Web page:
iPhone Moon, DSLR Spirograph Nebula
Posted: 22 February 2021
Saturday, 20 February 2021, was cloudy at times with a very strong wind blowing. Sunday, 21 February, was clear and the wind was gone as sunset approached.
Open: Sunday, 21 February 2021, 1759 MST
1804 MST: LX600 ON, StarLock OFF, High Precision OFF.
Viewed the waxing gibbous Moon, 102X.
Took this handheld iPhone 11 Pro Max afocal 102X photo of the Moon in the blue sky before sunset using the iOS app NightCap Camera (ISO 32, 1/210sec, 1X lens).
1815 MST: sunset.
Viewed the Moon, 443X.
Mounted the iPhone on the 2" 5.5mm 100° eyepiece using the Levenhuk adapter. Took these iPhone afocal 443X photos using NightCap Camera of the craters Plato (ISO 32, 1/250sec, 1X), Copernicus (ISO 32, 1/120sec, 1X), and Clavius (ISO 32, 1/180sec, 1X).
Did more Moon observing, 443X and 102X.
Slewed to IC418 (Spirograph Nebula, planetary nebula). It was not yet visible in the bright twilight sky.
Prepared the D850 DSLR for imaging.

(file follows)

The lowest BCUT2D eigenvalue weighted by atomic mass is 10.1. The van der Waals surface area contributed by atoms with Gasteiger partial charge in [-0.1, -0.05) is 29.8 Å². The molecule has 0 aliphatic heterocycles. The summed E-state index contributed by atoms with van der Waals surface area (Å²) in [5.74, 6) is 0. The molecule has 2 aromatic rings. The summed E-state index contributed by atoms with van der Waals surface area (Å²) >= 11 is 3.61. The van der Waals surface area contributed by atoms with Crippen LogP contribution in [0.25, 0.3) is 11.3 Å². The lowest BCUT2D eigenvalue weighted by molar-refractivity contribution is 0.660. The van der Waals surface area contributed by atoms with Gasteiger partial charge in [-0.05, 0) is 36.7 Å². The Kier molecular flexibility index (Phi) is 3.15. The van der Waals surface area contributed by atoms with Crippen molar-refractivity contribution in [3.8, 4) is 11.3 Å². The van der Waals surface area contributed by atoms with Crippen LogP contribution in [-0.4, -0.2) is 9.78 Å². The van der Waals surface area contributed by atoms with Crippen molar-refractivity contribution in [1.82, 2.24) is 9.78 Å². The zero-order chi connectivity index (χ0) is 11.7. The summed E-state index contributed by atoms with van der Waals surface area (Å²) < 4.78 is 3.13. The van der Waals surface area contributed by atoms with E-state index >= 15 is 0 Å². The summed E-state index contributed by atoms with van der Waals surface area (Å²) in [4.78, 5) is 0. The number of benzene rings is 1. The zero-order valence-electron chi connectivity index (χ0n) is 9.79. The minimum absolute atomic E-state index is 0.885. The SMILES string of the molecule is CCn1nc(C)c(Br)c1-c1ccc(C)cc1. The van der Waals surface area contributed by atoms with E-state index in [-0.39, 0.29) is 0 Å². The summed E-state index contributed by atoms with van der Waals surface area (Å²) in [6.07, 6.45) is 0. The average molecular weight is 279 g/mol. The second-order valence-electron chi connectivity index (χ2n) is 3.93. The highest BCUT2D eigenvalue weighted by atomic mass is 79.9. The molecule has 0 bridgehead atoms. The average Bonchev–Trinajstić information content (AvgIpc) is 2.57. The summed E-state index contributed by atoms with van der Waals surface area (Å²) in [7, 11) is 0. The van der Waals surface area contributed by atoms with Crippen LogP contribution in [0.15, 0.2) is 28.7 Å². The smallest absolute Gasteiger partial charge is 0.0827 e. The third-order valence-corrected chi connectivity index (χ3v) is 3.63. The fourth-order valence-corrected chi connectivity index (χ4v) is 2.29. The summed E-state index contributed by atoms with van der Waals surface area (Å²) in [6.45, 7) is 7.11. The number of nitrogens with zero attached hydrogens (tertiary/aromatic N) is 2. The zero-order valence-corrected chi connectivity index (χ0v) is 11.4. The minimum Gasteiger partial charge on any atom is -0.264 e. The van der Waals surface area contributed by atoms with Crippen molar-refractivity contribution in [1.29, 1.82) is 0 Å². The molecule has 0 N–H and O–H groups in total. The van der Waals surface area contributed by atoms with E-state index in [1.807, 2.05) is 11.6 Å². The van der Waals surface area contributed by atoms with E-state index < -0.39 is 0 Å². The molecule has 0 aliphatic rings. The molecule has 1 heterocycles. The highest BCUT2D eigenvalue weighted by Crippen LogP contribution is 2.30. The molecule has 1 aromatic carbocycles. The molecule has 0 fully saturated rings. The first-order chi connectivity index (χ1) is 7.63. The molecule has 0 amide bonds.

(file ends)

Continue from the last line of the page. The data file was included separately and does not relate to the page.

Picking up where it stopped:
1836 MST: dome OFF.
1850 MST: IC418 was now faintly visible in the still bright twilight sky, 102X.
Mounted the D850 DSLR at prime focus + 2X Powermate + OIII filter, focused on the star Rigel, and locked the 12" primary mirror.
1914 MST: StarLock ON.
Took this StarLock autoguided photo of IC418 (Spirograph Nebula), 10 seconds, ISO 2500, White Balance 4550K. The full-frame image shows the image scale.
This is a cropped version of the above image showing the nebula and some of its structure.
1919 MST: StarLock OFF.
Viewed IC418 (Spirograph Nebula), 203X.
Did a tour along the lunar terminator, 203X. Many nice sights seen.
Took a final look at the Moon, 102X.
1935 MST: LX600 OFF.
1940 MST: dome ON.
Close: Sunday, 21 February 2021, 1945 MST
Session Length: 1h 46m|
Conditions: Mostly clear
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